Press Release / Oct. 7, 2010

Global Witness welcomes arrest of Congo rebel leader over mass rapes

Role of natural resources must be included in investigations

Global Witness welcomed the arrest this week of rebel commander Lieutenant Colonel Sadoke Kokunda Mayele, who is accused of coordinating a series of brutal attacks in eastern Democratic Republic of Congo that resulted in at least 303 people being raped. Recent UN investigations have demonstrated close links between the attacks and competition over local mining areas.

The Congolese military prosecutor’s office has opened an investigation. Global Witness is calling for this investigation to clarify the links between the violence and the fight for control of mineral resources in the area. Other commanders involved in the attacks should also be arrested and investigated.

According to the UN, the FDLR (Forces démocratiques pour la libération du Rwanda) joined forces with two smaller rebel groups to attack 13 villages in Walikale territory, North Kivu. The attacks took place from July 30 to August 2. At least 303 women, men and children were raped, although actual numbers could be significantly higher as half the population was hiding in the forest at the time of the UN investigations. Over 100 civilians were also kidnapped for forced labour.

Mayele, the chief-of-staff of one of the smaller rebel groups, the Mai Mai Cheka, was arrested on Tuesday in Walikale territory after being handed over to UN peacekeepers and Congolese troops.

“The arrest and investigation are welcome developments,” said Emilie Serralta, Congo campaigner at Global Witness. “It is vital that the orchestrators of this campaign of unimaginable violence are brought to justice. The military prosecutor, with assistance from the international community, must ensure an independent and exhaustive investigation, including an in-depth enquiry into the role mineral resources played in these attacks.”

A UN team which visited the area shortly after the attacks reported that the most affected village, Luvungi, was a major target because of its role as a mining hub. In a confidential report seen by Global Witness, the team also said that the “attacked villages were vulnerable as all FARDC [Congolese army] soldiers left in July 2010 to participate in ‘lucrative’ military operations in Omate and Bisie mining area”.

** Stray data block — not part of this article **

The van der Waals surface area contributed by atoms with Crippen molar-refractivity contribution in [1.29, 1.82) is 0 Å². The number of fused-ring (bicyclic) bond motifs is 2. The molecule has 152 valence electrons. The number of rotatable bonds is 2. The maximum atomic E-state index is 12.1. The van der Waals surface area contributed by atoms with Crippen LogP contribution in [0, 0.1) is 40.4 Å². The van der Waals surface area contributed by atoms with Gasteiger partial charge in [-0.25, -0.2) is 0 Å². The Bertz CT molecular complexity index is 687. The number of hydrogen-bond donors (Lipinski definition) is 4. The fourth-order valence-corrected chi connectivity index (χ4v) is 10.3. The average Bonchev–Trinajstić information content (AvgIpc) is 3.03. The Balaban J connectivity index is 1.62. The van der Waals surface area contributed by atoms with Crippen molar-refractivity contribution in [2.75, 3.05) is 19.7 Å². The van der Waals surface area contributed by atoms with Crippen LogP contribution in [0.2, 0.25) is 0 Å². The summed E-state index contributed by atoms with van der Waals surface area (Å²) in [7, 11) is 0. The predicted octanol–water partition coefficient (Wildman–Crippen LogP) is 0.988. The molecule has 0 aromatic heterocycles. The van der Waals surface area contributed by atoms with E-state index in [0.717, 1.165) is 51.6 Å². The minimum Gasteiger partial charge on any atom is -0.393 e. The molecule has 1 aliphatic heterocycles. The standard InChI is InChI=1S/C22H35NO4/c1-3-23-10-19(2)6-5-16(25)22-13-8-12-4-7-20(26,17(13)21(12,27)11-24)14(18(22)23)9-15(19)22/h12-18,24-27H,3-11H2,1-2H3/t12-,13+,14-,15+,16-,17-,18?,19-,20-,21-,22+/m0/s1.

A separate report, published jointly by the UN peacekeeping force (MONUSCO) and the United Nations High Commissioner for Human Rights on 24 September, said that rebel groups and “local administrative and military authorities” are collaborating, “motivated by greed”. It repeated the assertion that the army had left civilians unprotected in order to pursue their own financial interests in the mineral trade.

“The exploitation of mines by armed groups allows them to finance their movements,” the report says.

Global Witness is calling for the Congolese government to ensure that the army is not in any way involved in mining, trading or extortion in the mineral trade. Elements of the army who are engaged in these illegal activities should be investigated and prosecuted. UN peacekeepers should be given the means to effectively support government efforts to curtail the military’s involvement in the mineral trade.

/ Ends


Emilie Serralta: +44 207 492 5855, Amy Barry +44 7980 664397

Notes to editors:

1. The FDLR is a predominantly Rwandan Hutu group, some of whose leaders allegedly participated in the 1994 genocide in Rwanda.

2. More information regarding links between the ongoing human rights abuses and the trade in minerals in eastern Congo can be found here:

• Global Witness press release, “DR Congo: ex-rebels take over mineral trade extortion racket”, 11 March 2010, available here.

• Global Witness report, “‘Faced with a gun what can you do?’ War and the militarisation of mining in eastern Congo”, July 2009, available here.

3. ‘‘Monusco-Goma, Kibua joint Protection Team Report, 13-17 August 2010’’. This is a confidential report seen by Global Witness.

Monusco and UNHCHR, “Rapport préliminaire de la mission d’enquête du Bureau Conjoint des Nations Unies aux Droits de l’Homme sur les viols massifs et autres violations des droits de l’homme commis par une coalition de groupes armés sur l’axe Kibua-Mpofi, en territoire de Walikale, province du Nord-Kivu, du 30 juillet au 2 août 2010”, 24 September 2010. The latter report is available here.

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